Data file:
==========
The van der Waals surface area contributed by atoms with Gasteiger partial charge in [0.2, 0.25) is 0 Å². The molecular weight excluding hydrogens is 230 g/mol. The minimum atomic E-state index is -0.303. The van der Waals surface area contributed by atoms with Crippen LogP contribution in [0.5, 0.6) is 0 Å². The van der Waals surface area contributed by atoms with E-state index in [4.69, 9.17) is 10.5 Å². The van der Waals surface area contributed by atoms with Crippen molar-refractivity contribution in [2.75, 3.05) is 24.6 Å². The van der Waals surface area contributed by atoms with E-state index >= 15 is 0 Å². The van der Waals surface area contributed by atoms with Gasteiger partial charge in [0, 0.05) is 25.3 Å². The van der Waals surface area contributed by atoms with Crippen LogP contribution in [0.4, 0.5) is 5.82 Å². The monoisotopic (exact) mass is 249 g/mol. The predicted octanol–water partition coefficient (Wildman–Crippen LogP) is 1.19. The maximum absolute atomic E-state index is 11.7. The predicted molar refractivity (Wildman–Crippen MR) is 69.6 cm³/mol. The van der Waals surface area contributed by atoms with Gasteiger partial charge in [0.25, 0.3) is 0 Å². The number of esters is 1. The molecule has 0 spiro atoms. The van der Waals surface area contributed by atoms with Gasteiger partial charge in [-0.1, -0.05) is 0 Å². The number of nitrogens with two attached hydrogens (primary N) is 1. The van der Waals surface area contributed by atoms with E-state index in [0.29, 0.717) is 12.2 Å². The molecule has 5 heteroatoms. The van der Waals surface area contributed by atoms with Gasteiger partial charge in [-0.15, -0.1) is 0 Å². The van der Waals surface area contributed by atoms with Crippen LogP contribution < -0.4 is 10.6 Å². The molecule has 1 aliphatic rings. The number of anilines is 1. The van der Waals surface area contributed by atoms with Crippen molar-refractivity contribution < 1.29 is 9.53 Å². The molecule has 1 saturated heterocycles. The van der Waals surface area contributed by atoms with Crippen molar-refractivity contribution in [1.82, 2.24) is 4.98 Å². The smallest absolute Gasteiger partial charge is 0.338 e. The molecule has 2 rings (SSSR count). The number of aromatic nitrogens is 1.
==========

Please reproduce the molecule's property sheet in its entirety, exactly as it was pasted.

The van der Waals surface area contributed by atoms with Gasteiger partial charge in [0.2, 0.25) is 0 Å². The molecular weight excluding hydrogens is 230 g/mol. The minimum atomic E-state index is -0.303. The van der Waals surface area contributed by atoms with Crippen LogP contribution in [0.5, 0.6) is 0 Å². The van der Waals surface area contributed by atoms with E-state index in [4.69, 9.17) is 10.5 Å². The van der Waals surface area contributed by atoms with Crippen molar-refractivity contribution in [2.75, 3.05) is 24.6 Å². The van der Waals surface area contributed by atoms with E-state index >= 15 is 0 Å². The van der Waals surface area contributed by atoms with Gasteiger partial charge in [0, 0.05) is 25.3 Å². The van der Waals surface area contributed by atoms with Crippen LogP contribution in [0.4, 0.5) is 5.82 Å². The monoisotopic (exact) mass is 249 g/mol. The predicted octanol–water partition coefficient (Wildman–Crippen LogP) is 1.19. The maximum absolute atomic E-state index is 11.7. The predicted molar refractivity (Wildman–Crippen MR) is 69.6 cm³/mol. The van der Waals surface area contributed by atoms with Gasteiger partial charge in [0.25, 0.3) is 0 Å². The number of esters is 1. The molecule has 0 spiro atoms. The van der Waals surface area contributed by atoms with Gasteiger partial charge in [-0.1, -0.05) is 0 Å². The number of nitrogens with two attached hydrogens (primary N) is 1. The van der Waals surface area contributed by atoms with E-state index in [0.29, 0.717) is 12.2 Å². The molecule has 5 heteroatoms. The van der Waals surface area contributed by atoms with Gasteiger partial charge in [-0.15, -0.1) is 0 Å². The van der Waals surface area contributed by atoms with Crippen LogP contribution < -0.4 is 10.6 Å². The molecule has 1 aliphatic rings. The number of anilines is 1. The van der Waals surface area contributed by atoms with Crippen molar-refractivity contribution < 1.29 is 9.53 Å². The molecule has 1 saturated heterocycles. The van der Waals surface area contributed by atoms with Crippen molar-refractivity contribution in [1.82, 2.24) is 4.98 Å². The smallest absolute Gasteiger partial charge is 0.338 e. The molecule has 2 rings (SSSR count). The number of aromatic nitrogens is 1.